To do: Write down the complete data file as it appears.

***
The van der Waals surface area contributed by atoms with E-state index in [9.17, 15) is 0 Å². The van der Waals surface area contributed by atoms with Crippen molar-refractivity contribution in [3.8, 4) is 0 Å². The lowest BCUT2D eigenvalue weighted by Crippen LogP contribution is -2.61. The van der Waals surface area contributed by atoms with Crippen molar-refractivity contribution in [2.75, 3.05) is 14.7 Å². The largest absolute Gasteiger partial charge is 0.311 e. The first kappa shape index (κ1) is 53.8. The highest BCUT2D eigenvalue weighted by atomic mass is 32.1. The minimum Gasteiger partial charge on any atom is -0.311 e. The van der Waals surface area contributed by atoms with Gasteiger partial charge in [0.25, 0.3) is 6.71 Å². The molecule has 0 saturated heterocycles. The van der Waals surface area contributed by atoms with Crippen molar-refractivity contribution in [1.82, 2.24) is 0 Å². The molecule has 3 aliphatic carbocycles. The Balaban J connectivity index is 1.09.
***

The van der Waals surface area contributed by atoms with E-state index in [9.17, 15) is 0 Å². The van der Waals surface area contributed by atoms with Crippen molar-refractivity contribution in [3.8, 4) is 0 Å². The lowest BCUT2D eigenvalue weighted by Crippen LogP contribution is -2.61. The van der Waals surface area contributed by atoms with Crippen molar-refractivity contribution in [2.75, 3.05) is 14.7 Å². The largest absolute Gasteiger partial charge is 0.311 e. The first kappa shape index (κ1) is 53.8. The highest BCUT2D eigenvalue weighted by atomic mass is 32.1. The minimum Gasteiger partial charge on any atom is -0.311 e. The van der Waals surface area contributed by atoms with Gasteiger partial charge in [0.25, 0.3) is 6.71 Å². The molecule has 0 saturated heterocycles. The van der Waals surface area contributed by atoms with Crippen molar-refractivity contribution in [1.82, 2.24) is 0 Å². The molecule has 3 aliphatic carbocycles. The Balaban J connectivity index is 1.09.